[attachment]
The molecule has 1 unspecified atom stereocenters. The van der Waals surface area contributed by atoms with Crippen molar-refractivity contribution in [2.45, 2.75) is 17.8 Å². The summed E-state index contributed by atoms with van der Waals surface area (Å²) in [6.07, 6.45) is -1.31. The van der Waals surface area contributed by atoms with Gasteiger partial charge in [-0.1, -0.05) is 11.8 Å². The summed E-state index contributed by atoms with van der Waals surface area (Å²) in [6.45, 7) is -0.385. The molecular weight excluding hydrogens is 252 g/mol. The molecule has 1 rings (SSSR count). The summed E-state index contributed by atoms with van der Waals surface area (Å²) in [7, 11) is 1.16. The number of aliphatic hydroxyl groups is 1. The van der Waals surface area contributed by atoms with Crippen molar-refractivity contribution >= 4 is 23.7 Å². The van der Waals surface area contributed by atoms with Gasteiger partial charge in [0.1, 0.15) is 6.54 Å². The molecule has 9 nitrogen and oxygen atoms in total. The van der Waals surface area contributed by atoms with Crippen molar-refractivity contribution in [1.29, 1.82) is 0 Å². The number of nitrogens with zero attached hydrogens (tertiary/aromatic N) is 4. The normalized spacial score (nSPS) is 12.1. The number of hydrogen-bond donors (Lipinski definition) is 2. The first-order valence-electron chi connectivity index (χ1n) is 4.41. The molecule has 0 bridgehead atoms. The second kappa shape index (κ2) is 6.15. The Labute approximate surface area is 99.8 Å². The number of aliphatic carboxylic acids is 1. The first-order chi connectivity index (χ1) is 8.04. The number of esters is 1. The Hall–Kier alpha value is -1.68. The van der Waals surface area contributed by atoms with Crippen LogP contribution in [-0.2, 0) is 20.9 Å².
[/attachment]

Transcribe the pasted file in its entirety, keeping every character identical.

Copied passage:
The molecule has 1 unspecified atom stereocenters. The van der Waals surface area contributed by atoms with Crippen molar-refractivity contribution in [2.45, 2.75) is 17.8 Å². The summed E-state index contributed by atoms with van der Waals surface area (Å²) in [6.07, 6.45) is -1.31. The van der Waals surface area contributed by atoms with Gasteiger partial charge in [-0.1, -0.05) is 11.8 Å². The summed E-state index contributed by atoms with van der Waals surface area (Å²) in [6.45, 7) is -0.385. The molecular weight excluding hydrogens is 252 g/mol. The molecule has 1 rings (SSSR count). The summed E-state index contributed by atoms with van der Waals surface area (Å²) in [7, 11) is 1.16. The number of aliphatic hydroxyl groups is 1. The van der Waals surface area contributed by atoms with Crippen molar-refractivity contribution >= 4 is 23.7 Å². The van der Waals surface area contributed by atoms with Gasteiger partial charge in [0.1, 0.15) is 6.54 Å². The molecule has 9 nitrogen and oxygen atoms in total. The van der Waals surface area contributed by atoms with Crippen molar-refractivity contribution in [1.29, 1.82) is 0 Å². The number of nitrogens with zero attached hydrogens (tertiary/aromatic N) is 4. The normalized spacial score (nSPS) is 12.1. The number of hydrogen-bond donors (Lipinski definition) is 2. The first-order valence-electron chi connectivity index (χ1n) is 4.41. The molecule has 0 bridgehead atoms. The second kappa shape index (κ2) is 6.15. The Labute approximate surface area is 99.8 Å². The number of aliphatic carboxylic acids is 1. The first-order chi connectivity index (χ1) is 8.04. The number of esters is 1. The Hall–Kier alpha value is -1.68. The van der Waals surface area contributed by atoms with Crippen LogP contribution in [-0.2, 0) is 20.9 Å².